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Abe Sauer, a frequent commentator on gun culture and concealed-carry weapon permit holder, sees no change since then:
Attempts to implement gun control failed nationally; the NRA’s “good guy with a gun” solution has become a wedge issue for Tea Party activists to challenge moderate incumbents and even resulted in the recall of state legislators who were successful in shepherding some regulations through. …
School and workplace shootings have continued unabated since Sandy Hook. And yet no meaningful gun legislation has been passed
As the U.S. military begins to wind down its engagement in
Afghanistan, it awaits a signing on a security agreement with Kabul on the
numbers of U.S. and NATO troops who’ll remain. Obama, in the speech, said “a
small force of Americans could remain in Afghanistan … to carry out two narrow
missions: training and assisting Afghan forces, and counter terrorism
operations to pursue any remnants of Al Qaida.” The U.S. commander in
at least 10,000 troops, in contrast to the White House, which is said to
prefer a smaller number of around 1-2,000.
As it is, it’s not clear if current
Afghan President Hamid Karzai will sign any such agreement before the national
elections scheduled for the spring. Rather than attempting to maintain a
positive relationship with Washington, Karzai has been openly critical of U.S.
military action in Afghanistan. This week the Afghan government held a press
the U.S. of bombing a village recently and killing women and children, yet
the photographic evidence produced was for victims of a strike from three years
Elizabeth Goitein, co-director of the Liberty and National Security Program at the Brennan Center, says the moment for government redemption is fading fast:
The government attempts to reassure us by citing its internal oversight mechanisms and the lack of evidence (thus far) of willful overreach. But any system that relies so heavily on self-policing courts failure. …
The window of opportunity to rein in these activities is small and closing. If Congress and the public give their blessing to the recently revealed programs, they will become the new baseline for permissible surveillance. We must decide now whether we want our union to become a surveillance state.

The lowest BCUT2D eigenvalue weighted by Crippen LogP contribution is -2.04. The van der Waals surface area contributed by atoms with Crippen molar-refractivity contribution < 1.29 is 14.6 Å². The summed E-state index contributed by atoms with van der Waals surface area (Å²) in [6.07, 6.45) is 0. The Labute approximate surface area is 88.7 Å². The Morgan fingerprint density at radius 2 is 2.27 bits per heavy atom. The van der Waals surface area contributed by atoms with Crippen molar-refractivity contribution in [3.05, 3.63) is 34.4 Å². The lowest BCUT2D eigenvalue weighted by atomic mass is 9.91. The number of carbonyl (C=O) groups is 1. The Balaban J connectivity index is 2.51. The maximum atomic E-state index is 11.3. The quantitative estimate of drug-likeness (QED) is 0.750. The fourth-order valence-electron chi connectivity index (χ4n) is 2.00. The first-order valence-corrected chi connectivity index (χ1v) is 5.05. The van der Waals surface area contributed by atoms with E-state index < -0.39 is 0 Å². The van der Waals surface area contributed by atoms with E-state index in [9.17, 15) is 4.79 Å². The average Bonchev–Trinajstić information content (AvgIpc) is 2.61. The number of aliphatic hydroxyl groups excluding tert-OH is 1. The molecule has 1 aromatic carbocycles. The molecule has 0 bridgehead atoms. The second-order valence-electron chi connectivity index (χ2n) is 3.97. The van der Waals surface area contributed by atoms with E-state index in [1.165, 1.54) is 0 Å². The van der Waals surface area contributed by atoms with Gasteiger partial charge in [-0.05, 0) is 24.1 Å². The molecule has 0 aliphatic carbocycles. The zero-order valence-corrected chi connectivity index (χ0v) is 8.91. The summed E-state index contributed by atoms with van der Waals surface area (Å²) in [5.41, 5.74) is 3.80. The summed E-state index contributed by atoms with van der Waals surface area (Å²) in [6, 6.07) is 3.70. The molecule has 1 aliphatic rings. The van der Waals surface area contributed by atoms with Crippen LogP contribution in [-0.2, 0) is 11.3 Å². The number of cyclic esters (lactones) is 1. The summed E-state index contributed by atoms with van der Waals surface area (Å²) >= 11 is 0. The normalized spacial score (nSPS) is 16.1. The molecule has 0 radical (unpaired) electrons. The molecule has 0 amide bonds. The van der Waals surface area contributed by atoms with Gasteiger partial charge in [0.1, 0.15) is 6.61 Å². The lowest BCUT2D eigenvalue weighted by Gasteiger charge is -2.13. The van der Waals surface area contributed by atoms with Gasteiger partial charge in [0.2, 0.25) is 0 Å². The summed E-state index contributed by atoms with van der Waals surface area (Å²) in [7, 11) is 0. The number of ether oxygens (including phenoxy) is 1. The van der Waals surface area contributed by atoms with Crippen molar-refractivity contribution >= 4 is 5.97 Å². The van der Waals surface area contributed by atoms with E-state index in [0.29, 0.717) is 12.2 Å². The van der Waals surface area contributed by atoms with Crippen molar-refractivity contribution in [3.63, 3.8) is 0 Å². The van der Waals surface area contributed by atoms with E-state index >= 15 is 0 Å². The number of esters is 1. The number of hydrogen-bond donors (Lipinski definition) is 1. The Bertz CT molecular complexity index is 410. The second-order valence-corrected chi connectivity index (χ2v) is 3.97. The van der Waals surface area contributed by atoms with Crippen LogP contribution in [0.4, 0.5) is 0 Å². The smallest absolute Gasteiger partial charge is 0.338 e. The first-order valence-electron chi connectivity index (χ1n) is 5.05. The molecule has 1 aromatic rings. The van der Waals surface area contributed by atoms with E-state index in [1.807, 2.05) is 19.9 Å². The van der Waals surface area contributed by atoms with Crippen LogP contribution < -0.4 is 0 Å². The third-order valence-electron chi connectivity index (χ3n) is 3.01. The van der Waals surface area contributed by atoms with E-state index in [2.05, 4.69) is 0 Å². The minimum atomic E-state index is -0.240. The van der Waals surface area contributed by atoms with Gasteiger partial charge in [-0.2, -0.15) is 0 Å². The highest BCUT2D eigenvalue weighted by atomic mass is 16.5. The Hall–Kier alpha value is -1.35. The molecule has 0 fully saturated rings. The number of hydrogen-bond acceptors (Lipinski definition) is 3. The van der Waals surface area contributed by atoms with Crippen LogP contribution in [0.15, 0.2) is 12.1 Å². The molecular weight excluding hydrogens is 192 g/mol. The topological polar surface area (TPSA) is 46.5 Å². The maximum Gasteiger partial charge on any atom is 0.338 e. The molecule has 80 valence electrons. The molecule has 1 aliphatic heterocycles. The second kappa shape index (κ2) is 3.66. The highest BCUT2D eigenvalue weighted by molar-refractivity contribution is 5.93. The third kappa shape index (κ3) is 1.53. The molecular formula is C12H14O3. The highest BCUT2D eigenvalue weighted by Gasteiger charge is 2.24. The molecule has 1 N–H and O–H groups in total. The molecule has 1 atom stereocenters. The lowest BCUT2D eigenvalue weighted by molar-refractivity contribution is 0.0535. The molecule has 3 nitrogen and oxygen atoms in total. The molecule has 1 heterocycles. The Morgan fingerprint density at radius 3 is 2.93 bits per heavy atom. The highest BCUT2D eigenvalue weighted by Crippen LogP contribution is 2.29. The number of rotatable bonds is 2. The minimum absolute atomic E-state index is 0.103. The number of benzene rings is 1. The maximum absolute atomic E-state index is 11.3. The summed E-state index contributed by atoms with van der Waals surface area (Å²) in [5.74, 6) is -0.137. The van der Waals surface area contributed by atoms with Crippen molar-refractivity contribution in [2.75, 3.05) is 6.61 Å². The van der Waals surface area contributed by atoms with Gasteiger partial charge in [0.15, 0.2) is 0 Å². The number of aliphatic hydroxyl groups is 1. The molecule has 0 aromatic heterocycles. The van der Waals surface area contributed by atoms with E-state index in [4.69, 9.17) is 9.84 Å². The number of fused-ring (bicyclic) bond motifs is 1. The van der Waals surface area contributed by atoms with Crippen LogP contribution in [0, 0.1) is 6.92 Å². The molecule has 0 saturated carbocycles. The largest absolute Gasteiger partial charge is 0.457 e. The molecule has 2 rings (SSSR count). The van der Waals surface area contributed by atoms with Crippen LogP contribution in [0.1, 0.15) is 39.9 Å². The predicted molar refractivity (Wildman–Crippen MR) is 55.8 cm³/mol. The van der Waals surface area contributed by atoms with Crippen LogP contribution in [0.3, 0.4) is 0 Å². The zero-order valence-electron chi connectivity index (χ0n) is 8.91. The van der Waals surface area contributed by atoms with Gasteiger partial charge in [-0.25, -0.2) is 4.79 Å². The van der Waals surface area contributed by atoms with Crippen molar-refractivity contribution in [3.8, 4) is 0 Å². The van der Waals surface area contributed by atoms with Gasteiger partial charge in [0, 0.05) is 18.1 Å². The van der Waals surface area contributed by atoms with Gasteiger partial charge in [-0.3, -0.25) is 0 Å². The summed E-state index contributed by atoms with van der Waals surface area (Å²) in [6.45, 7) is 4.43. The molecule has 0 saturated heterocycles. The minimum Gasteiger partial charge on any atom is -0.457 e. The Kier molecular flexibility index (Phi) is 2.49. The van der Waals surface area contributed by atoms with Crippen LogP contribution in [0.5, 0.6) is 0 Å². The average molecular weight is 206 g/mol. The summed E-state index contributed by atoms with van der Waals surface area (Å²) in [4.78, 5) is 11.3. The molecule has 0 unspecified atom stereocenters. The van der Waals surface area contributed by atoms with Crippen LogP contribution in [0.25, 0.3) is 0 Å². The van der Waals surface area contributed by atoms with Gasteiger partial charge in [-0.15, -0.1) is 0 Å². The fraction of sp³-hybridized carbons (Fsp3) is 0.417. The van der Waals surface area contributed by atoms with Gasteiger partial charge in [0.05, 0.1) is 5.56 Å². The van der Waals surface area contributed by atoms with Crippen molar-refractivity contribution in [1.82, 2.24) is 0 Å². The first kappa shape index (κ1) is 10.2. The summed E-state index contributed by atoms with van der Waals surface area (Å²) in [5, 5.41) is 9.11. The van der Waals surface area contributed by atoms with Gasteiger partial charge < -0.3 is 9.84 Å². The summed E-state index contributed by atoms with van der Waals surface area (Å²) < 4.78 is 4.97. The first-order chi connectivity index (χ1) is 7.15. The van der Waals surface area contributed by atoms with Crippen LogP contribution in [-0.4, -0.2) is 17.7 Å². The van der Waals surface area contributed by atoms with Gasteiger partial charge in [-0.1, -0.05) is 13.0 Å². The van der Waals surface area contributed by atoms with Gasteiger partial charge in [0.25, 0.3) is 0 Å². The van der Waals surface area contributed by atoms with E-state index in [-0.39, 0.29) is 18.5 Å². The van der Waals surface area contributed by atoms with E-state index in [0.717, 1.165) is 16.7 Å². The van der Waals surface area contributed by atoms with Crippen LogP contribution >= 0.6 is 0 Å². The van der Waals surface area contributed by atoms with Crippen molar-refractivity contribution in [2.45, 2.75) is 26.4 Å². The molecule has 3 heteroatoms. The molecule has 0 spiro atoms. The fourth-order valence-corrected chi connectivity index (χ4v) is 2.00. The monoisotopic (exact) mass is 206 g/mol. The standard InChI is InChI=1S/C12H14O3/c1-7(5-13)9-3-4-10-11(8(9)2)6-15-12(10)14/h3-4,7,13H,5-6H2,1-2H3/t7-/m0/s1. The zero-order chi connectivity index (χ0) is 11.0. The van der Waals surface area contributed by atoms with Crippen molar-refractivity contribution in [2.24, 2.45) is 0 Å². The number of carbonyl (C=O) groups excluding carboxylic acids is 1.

For more, read “The real state of the union: Civil liberties.”
In 2012, perhaps in a
bid to soothe Israeli nerves as neighboring Arab nations rose up in revolt,
Obama made his first State of the Union reference to Israel, calling the
alliance between Washington and Tel Aviv “ironclad” and “the closest military
cooperation between our two countries in history.”
This year, as Secretary of
State John Kerry attempts what many view as a long-shot effort to forge a new
peace deal with the Palestinian leadership, and amid a debate over whether two
countries can even emerge out of the occupation, Obama made his first reference
to Israel as “a Jewish state,” one that “knows America will always be at their
Obama reiterated a claim he made after the killing of Osama bin Laden in 2011 that Al Qaida was “on its heels”, claiming the group’s core leadership was “on a path to defeat,” while acknowledging “the threat has evolved,” as Al Qaida affiliates and “other extremists take root in different parts of the world.” He mentions Yemen, Somalia, Iraq and Mali, and Syria. Emboldened in Iraq, Al Qaida has taken over swathes of territory in Anbar province, while providing support to fighters attacking the Assad regime. In Mali an Al Qaida affiliate recently revealed documents detailing its bid to establish a caliphate in the African state.
But rather than being on the path to defeat, the group and the affiliates it has spawned continues to launch attacks. Al Shabab, an offshoot of Al Qaida, controls large parts of southern Somalia, Al-Qaida in the Arab Peninsula was suspected last year of backing a plot to attack U.S. facilities across the Middle East and prompted an emergency closure of more than two dozen diplomatic buildings in the region. It has emerged as the most dangerous of all the affiliates, according to a recent report from the Council of Foreign Relations.
In 2012, a year after the Arab uprisings, Obama hailed “a wave of change [that] has washed across the Middle East and North Africa, from Tunis to Cairo; from Sana’a to Tripoli.” He pledged to “support policies that lead to strong and stable democracies and open markets, because tyranny is no match for liberty.” Two years later, Libya and Egypt have disappeared from the speech, and Obama’s language on democracy has become broader and vaguer: “From Tunisia to Burma, we’re supporting those who are willing to do the hard work of building democracy.” With an army general climbing to power in Egypt on the backs of several mass killings and Libya the scene of lawlessness that led to the death of a US ambassador, Obama’s administration has been hard-pressed to find a bright spot.